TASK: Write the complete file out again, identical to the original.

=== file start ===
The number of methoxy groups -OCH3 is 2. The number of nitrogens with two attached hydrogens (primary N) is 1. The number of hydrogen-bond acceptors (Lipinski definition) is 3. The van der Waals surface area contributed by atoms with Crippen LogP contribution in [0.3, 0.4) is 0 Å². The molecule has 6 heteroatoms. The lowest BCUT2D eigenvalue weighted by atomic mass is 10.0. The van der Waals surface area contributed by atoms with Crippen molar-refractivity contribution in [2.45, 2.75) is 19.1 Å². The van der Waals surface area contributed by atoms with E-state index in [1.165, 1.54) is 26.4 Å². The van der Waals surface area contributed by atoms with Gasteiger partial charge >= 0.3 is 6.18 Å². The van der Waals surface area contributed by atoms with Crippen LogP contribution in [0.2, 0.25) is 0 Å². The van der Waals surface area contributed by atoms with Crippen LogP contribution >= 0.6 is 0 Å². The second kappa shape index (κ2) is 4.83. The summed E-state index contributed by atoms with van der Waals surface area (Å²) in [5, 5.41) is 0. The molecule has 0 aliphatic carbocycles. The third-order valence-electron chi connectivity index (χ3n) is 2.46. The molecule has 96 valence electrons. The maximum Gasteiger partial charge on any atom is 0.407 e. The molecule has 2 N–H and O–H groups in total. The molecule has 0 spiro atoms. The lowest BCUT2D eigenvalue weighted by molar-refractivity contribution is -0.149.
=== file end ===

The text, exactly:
The number of methoxy groups -OCH3 is 2. The number of nitrogens with two attached hydrogens (primary N) is 1. The number of hydrogen-bond acceptors (Lipinski definition) is 3. The van der Waals surface area contributed by atoms with Crippen LogP contribution in [0.3, 0.4) is 0 Å². The molecule has 6 heteroatoms. The lowest BCUT2D eigenvalue weighted by atomic mass is 10.0. The van der Waals surface area contributed by atoms with Crippen molar-refractivity contribution in [2.45, 2.75) is 19.1 Å². The van der Waals surface area contributed by atoms with E-state index in [1.165, 1.54) is 26.4 Å². The van der Waals surface area contributed by atoms with Gasteiger partial charge >= 0.3 is 6.18 Å². The van der Waals surface area contributed by atoms with Crippen LogP contribution in [0.2, 0.25) is 0 Å². The van der Waals surface area contributed by atoms with Crippen LogP contribution >= 0.6 is 0 Å². The second kappa shape index (κ2) is 4.83. The summed E-state index contributed by atoms with van der Waals surface area (Å²) in [5, 5.41) is 0. The molecule has 0 aliphatic carbocycles. The third-order valence-electron chi connectivity index (χ3n) is 2.46. The molecule has 96 valence electrons. The maximum Gasteiger partial charge on any atom is 0.407 e. The molecule has 2 N–H and O–H groups in total. The molecule has 0 spiro atoms. The lowest BCUT2D eigenvalue weighted by molar-refractivity contribution is -0.149.